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Common Cause Maryland, a government watchdog group, unveiled today a newspaper advertising campaign designed to prod lawmakers into passing a bill that would allow public financing of General Assembly election campaigns.

"The bill for ignoring campaign finance reform just arrived," the ad reads. "It's from BG&E."

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At a rally in Annapolis, Ryan O'Donnell, executive director of Common Cause Maryland, said a recent analysis of campaign finance records showed that 93 percent of political contributions from the electricity industry went to lawmakers who voted to deregulate the the utilities in 1999.

It's "maybe not a quid pro quo," O'Donnell said, but there's a "very terrible appearance of undue influence in Annapolis."

Sean Dobson, executive director of Progressive Maryland, said the General Assembly should pass a bill that would "create a voluntary campaign finance option, so you can run without taking one nickel from BG&E ... or any other interest that has too many influences down here in Annapolis."

Committees in the House of Delegates and the Senate have both debated campaign finance reform legislation this year, but the bill supported by the advocacy groups has not yet come up for a vote. A similar bill passed the House last year but was defeated by one vote in the Senate.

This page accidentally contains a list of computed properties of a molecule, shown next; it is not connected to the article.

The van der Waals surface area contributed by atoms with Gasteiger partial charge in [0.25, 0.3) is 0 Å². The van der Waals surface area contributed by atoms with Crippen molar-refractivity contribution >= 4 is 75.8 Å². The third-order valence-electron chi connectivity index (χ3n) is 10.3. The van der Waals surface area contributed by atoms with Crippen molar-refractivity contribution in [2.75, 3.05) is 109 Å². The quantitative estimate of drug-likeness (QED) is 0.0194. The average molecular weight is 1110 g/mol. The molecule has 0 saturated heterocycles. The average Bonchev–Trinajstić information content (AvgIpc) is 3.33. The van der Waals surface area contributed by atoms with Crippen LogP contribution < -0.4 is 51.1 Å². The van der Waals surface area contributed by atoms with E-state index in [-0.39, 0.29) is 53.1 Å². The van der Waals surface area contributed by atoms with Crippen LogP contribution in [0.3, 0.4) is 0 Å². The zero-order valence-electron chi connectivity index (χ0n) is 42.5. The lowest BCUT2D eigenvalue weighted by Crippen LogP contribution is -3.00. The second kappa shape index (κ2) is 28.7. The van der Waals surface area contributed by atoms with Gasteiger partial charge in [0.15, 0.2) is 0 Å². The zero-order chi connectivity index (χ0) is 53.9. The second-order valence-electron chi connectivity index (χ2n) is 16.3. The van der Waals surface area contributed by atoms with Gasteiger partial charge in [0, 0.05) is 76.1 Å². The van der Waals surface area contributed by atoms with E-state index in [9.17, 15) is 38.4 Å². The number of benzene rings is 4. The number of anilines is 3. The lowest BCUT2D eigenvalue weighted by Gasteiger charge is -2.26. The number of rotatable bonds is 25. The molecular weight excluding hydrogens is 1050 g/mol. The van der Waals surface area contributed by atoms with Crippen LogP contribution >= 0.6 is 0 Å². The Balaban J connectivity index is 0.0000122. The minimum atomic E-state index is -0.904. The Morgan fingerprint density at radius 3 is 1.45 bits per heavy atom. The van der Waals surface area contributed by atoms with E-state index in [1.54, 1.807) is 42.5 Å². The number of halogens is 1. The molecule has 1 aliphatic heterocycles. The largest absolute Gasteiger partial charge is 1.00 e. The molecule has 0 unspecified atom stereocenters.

"The hour is getting late and it's time for that vote now," Dobson said yesterday.

Opponents of the measure say that given the financial uncertainty the state faces, now is not the time to dedicate millions of taxpayer dollars to pay for political campaigns. The system would cost the state's general fund about $9 million a year, according to a legislative analysis.

Sponsored by Del. Jon Cardin and Sen. Paul Pinsky, both Democrats, the bill would establish a voluntary system under which candidates could qualify for funding by getting contributions of $5 or more from several hundred donors. Senate candidates would get $50,000 for contested primary and general election races. House candidates would get $40,000. The legislation would establish a $7.5 million-a-year fund that would be administered by an "election financing commission."

Sen. Joan Carter Conway, the Baltimore Democrat who chairs the Education, Health and Environmental Affairs Committee, where the bill was heard, said in February that she supported the measure, but Senate President Thomas V. Mike Miller, a Calvert County Democrat, was opposed.

Under Maryland law, gubernatorial candidates can receive public funding, though nearly all have preferred to raise money from private sources in recent decades. Full public funding of of statewide offices exists in Maine and Arizona. In Maine, about 80 percent of candidates opted into the system in 2006, and about 60 percent of candidates did in Arizona, according to the Department of Legislative Services. Several other states, such as Minnesota and New Jersey, have partial public funding systems. S

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